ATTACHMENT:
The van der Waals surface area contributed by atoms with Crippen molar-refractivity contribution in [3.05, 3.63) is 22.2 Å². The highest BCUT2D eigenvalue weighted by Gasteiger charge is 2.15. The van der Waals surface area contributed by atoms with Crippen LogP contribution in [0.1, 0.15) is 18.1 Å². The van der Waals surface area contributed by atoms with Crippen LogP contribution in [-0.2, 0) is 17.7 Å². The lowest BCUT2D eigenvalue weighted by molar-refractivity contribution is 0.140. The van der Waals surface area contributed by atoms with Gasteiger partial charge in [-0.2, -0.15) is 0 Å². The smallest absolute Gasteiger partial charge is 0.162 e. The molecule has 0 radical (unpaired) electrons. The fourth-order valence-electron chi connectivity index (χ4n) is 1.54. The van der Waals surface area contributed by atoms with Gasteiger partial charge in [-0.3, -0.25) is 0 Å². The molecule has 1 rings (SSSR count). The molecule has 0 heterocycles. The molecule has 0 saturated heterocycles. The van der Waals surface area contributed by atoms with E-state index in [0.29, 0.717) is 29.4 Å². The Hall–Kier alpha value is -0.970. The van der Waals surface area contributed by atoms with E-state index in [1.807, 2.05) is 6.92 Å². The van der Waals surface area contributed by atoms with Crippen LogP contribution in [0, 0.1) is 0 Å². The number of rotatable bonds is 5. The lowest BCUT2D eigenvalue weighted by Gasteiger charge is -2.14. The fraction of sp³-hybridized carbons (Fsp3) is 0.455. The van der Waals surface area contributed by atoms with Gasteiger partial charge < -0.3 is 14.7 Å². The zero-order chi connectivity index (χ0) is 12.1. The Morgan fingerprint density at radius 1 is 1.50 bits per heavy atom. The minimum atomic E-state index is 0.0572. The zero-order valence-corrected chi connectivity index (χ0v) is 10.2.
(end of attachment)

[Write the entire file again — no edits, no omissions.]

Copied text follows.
The van der Waals surface area contributed by atoms with Crippen molar-refractivity contribution in [3.05, 3.63) is 22.2 Å². The highest BCUT2D eigenvalue weighted by Gasteiger charge is 2.15. The van der Waals surface area contributed by atoms with Crippen LogP contribution in [0.1, 0.15) is 18.1 Å². The van der Waals surface area contributed by atoms with Crippen LogP contribution in [-0.2, 0) is 17.7 Å². The lowest BCUT2D eigenvalue weighted by molar-refractivity contribution is 0.140. The van der Waals surface area contributed by atoms with Gasteiger partial charge in [-0.2, -0.15) is 0 Å². The smallest absolute Gasteiger partial charge is 0.162 e. The molecule has 0 radical (unpaired) electrons. The fourth-order valence-electron chi connectivity index (χ4n) is 1.54. The van der Waals surface area contributed by atoms with Gasteiger partial charge in [-0.3, -0.25) is 0 Å². The molecule has 1 rings (SSSR count). The molecule has 0 heterocycles. The molecule has 0 saturated heterocycles. The van der Waals surface area contributed by atoms with E-state index in [0.29, 0.717) is 29.4 Å². The Hall–Kier alpha value is -0.970. The van der Waals surface area contributed by atoms with E-state index in [1.807, 2.05) is 6.92 Å². The van der Waals surface area contributed by atoms with Crippen LogP contribution in [0, 0.1) is 0 Å². The number of rotatable bonds is 5. The lowest BCUT2D eigenvalue weighted by Gasteiger charge is -2.14. The fraction of sp³-hybridized carbons (Fsp3) is 0.455. The van der Waals surface area contributed by atoms with Gasteiger partial charge < -0.3 is 14.7 Å². The zero-order chi connectivity index (χ0) is 12.1. The Morgan fingerprint density at radius 1 is 1.50 bits per heavy atom. The minimum atomic E-state index is 0.0572. The zero-order valence-corrected chi connectivity index (χ0v) is 10.2.